Monday, 22 April 2019

Putting Things Right

If you read my last post you could probably tell I was bit upset with the shots I got from my previous visit to Far Ings primarily due to the heat haze and sun direction.  So today I decided to try to put things right.  I got up at 4am and had left by 5am to go straight to the Reedy Hide at Far Ings and try to beat the haze with a few early rising Marsh Harrier shots.

Thursday, 18 April 2019

Part 2 - A Disastrous Day at Far Ings NR

Well, 'disastrous' might be a little over the top, but it was very frustrating and disappointing for a number of reasons which hopefully will become clear.  I'd risen and left the house early to beat the motorway traffic and heat haze over the redbeds at Far Ings Nature Reserve in Lincolnshire this morning.

I called in at Barton-upon-Humber first for the Red-necked Grebe (see my previous post), but my main target for the day was to to get some clear, close shots of Marsh Harriers.  Don Davis had given me a tip off that a pair were nesting fairly close to one of the hides at Far Ings and that good close shots could be had.

However, I was late getting there due to visiting the Red-necked Grebe and as I set off to walk roundd to the hide, I met a chap who told me he'd just been photographing Bearded Tits at the Bridge Pool near the hotel.  He said the light was good and the birds were shooing quite well and if if he were me, he'd go back for them now.  So I headed back to the car but met up with Simon, the Warden here, on the way.

He gave me some great information about what was currently being seen at Far Ings and where to look.  But we chatted for about 20 minutes and all the time it was getting hotter and the sun was moving its position.

I jumped in the car and parked on the road near to the Bearded Tit location where I spent a good hour trying to get a decent photograph of them.  I had plenty of sightings of male and female birds flying over the road, collecting food and taking back into the reeds, but no clear views for photographs.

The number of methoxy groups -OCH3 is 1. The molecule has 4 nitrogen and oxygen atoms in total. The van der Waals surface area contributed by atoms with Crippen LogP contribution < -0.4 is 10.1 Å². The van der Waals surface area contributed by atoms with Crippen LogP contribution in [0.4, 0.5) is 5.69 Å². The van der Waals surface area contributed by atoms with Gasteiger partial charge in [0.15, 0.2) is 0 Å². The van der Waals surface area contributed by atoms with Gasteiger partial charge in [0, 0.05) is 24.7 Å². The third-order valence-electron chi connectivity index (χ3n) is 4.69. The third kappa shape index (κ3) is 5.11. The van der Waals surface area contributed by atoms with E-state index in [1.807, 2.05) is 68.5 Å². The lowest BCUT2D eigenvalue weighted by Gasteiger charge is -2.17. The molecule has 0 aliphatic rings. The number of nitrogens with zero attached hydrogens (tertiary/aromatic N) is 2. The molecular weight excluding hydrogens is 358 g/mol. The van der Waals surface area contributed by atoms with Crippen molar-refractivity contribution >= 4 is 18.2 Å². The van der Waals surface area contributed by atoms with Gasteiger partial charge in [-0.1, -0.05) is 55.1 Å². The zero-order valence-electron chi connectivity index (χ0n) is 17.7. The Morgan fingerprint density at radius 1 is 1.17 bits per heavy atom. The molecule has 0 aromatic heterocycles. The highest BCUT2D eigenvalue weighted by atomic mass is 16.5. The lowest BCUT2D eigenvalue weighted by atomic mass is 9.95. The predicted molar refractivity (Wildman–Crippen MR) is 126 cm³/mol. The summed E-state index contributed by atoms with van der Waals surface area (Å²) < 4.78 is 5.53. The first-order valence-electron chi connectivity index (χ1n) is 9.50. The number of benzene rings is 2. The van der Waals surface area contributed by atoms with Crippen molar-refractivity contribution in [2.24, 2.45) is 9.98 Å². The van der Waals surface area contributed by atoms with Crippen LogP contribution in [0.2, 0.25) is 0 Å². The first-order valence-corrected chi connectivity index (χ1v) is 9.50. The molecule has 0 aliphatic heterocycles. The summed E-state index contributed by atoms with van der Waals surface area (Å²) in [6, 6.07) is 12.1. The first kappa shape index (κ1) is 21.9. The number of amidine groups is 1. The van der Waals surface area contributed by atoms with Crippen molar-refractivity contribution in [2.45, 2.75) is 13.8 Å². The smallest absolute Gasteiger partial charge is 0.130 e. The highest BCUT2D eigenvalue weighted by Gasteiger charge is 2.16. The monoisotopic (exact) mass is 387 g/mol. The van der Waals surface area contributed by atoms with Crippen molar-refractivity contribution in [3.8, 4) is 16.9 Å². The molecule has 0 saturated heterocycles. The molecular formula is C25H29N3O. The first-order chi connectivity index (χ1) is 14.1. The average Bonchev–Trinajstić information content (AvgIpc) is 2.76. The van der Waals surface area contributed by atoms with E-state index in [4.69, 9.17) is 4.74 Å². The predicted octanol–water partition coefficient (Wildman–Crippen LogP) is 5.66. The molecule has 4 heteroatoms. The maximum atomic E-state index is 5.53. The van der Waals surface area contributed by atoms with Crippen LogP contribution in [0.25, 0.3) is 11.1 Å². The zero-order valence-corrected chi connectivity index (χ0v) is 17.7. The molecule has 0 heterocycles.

So very frustrated, I headed off back to Ness Farm car park to go for the Marsh Harriers.  In my haste to leave and unbeknown to me, I left my tripod on the roadside where I'd parked. I only found out about this when Mandy, a staff member at Far Ings who I'd contacted earlier in the week, messaged me on Facebook when I'd got home asking if I'd lost a tripod.

I was gobsmacked to say the least as I am normally so careful with all my gear and usually double check that I've got everything.  It seems that Simon, who knew I'd been down at the Bearded Tits, had found it on the roadside and picked it up for safe-keeping.  As it's an expensive Gitzo tripod I can't thank either of them enough for doing this for me and I'll be back to see them and collect it next week.

So by the time I reached the hide, the muggy haze was well-established above the reeds and the view I had from the hide window was straight into the sun.  I knew immediately it was going to be almost impossible to get any decent shots.

I spent about an hour here and chatted with a couple of people who popped in, including new voluntary warden Kev who also volunteers at the seal colony at Donna Nook near Mablethorpe. Kev told me he was originally from Leighton Buzzard before he moved to Lincolnshire and that the people up here are much friendlier than those down south.